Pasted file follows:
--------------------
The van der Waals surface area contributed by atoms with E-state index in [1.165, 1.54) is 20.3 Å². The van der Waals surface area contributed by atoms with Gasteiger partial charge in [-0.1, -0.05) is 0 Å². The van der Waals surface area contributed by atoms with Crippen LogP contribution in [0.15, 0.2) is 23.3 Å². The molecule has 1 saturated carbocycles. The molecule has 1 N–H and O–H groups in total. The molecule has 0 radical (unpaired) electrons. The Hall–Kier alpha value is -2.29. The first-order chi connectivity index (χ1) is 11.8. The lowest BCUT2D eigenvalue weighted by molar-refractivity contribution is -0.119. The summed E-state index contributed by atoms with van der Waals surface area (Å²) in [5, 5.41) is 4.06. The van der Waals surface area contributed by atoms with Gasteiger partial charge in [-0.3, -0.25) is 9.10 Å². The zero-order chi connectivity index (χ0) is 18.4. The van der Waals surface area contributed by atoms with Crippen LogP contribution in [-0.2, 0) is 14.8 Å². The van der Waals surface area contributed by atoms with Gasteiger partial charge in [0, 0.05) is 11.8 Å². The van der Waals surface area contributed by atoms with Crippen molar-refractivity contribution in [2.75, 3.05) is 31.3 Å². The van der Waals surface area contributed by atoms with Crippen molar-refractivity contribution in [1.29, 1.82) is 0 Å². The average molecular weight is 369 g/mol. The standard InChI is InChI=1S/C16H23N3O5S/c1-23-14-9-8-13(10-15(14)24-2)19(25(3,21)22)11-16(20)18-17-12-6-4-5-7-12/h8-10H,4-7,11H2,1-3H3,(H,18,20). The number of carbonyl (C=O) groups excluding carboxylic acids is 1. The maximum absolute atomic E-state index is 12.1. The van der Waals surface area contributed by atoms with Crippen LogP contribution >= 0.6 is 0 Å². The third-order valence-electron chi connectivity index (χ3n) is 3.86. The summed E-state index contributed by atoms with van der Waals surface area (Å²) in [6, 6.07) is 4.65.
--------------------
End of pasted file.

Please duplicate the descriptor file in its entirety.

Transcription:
The van der Waals surface area contributed by atoms with E-state index in [1.165, 1.54) is 20.3 Å². The van der Waals surface area contributed by atoms with Gasteiger partial charge in [-0.1, -0.05) is 0 Å². The van der Waals surface area contributed by atoms with Crippen LogP contribution in [0.15, 0.2) is 23.3 Å². The molecule has 1 saturated carbocycles. The molecule has 1 N–H and O–H groups in total. The molecule has 0 radical (unpaired) electrons. The Hall–Kier alpha value is -2.29. The first-order chi connectivity index (χ1) is 11.8. The lowest BCUT2D eigenvalue weighted by molar-refractivity contribution is -0.119. The summed E-state index contributed by atoms with van der Waals surface area (Å²) in [5, 5.41) is 4.06. The van der Waals surface area contributed by atoms with Gasteiger partial charge in [-0.3, -0.25) is 9.10 Å². The zero-order chi connectivity index (χ0) is 18.4. The van der Waals surface area contributed by atoms with Crippen LogP contribution in [-0.2, 0) is 14.8 Å². The van der Waals surface area contributed by atoms with Gasteiger partial charge in [0, 0.05) is 11.8 Å². The van der Waals surface area contributed by atoms with Crippen molar-refractivity contribution in [2.75, 3.05) is 31.3 Å². The van der Waals surface area contributed by atoms with Crippen molar-refractivity contribution in [1.29, 1.82) is 0 Å². The average molecular weight is 369 g/mol. The standard InChI is InChI=1S/C16H23N3O5S/c1-23-14-9-8-13(10-15(14)24-2)19(25(3,21)22)11-16(20)18-17-12-6-4-5-7-12/h8-10H,4-7,11H2,1-3H3,(H,18,20). The number of carbonyl (C=O) groups excluding carboxylic acids is 1. The maximum absolute atomic E-state index is 12.1. The van der Waals surface area contributed by atoms with Crippen LogP contribution >= 0.6 is 0 Å². The third-order valence-electron chi connectivity index (χ3n) is 3.86. The summed E-state index contributed by atoms with van der Waals surface area (Å²) in [6, 6.07) is 4.65.